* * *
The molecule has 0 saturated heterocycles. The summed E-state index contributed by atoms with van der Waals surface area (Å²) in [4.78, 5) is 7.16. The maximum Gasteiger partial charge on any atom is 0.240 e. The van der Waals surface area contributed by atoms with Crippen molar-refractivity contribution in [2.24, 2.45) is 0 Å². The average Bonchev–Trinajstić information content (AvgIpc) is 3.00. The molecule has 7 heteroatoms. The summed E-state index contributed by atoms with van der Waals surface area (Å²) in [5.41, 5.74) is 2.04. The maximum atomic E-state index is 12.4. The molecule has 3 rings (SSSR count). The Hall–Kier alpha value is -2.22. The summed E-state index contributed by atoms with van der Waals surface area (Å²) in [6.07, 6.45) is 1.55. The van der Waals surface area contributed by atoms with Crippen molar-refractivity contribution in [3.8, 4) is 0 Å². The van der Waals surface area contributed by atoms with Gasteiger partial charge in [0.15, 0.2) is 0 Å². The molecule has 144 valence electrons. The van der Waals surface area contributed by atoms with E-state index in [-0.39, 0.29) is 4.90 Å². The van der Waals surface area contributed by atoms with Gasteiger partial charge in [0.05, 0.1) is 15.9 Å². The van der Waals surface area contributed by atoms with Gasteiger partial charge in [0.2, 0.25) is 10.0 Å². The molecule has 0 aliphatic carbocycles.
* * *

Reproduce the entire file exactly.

The molecule has 0 saturated heterocycles. The summed E-state index contributed by atoms with van der Waals surface area (Å²) in [4.78, 5) is 7.16. The maximum Gasteiger partial charge on any atom is 0.240 e. The van der Waals surface area contributed by atoms with Crippen molar-refractivity contribution in [2.24, 2.45) is 0 Å². The average Bonchev–Trinajstić information content (AvgIpc) is 3.00. The molecule has 7 heteroatoms. The summed E-state index contributed by atoms with van der Waals surface area (Å²) in [5.41, 5.74) is 2.04. The maximum atomic E-state index is 12.4. The molecule has 3 rings (SSSR count). The Hall–Kier alpha value is -2.22. The summed E-state index contributed by atoms with van der Waals surface area (Å²) in [6.07, 6.45) is 1.55. The van der Waals surface area contributed by atoms with Crippen molar-refractivity contribution in [3.8, 4) is 0 Å². The van der Waals surface area contributed by atoms with Gasteiger partial charge in [0.15, 0.2) is 0 Å². The molecule has 144 valence electrons. The van der Waals surface area contributed by atoms with E-state index in [-0.39, 0.29) is 4.90 Å². The van der Waals surface area contributed by atoms with Gasteiger partial charge in [0.05, 0.1) is 15.9 Å². The van der Waals surface area contributed by atoms with Gasteiger partial charge in [0.2, 0.25) is 10.0 Å². The molecule has 0 aliphatic carbocycles.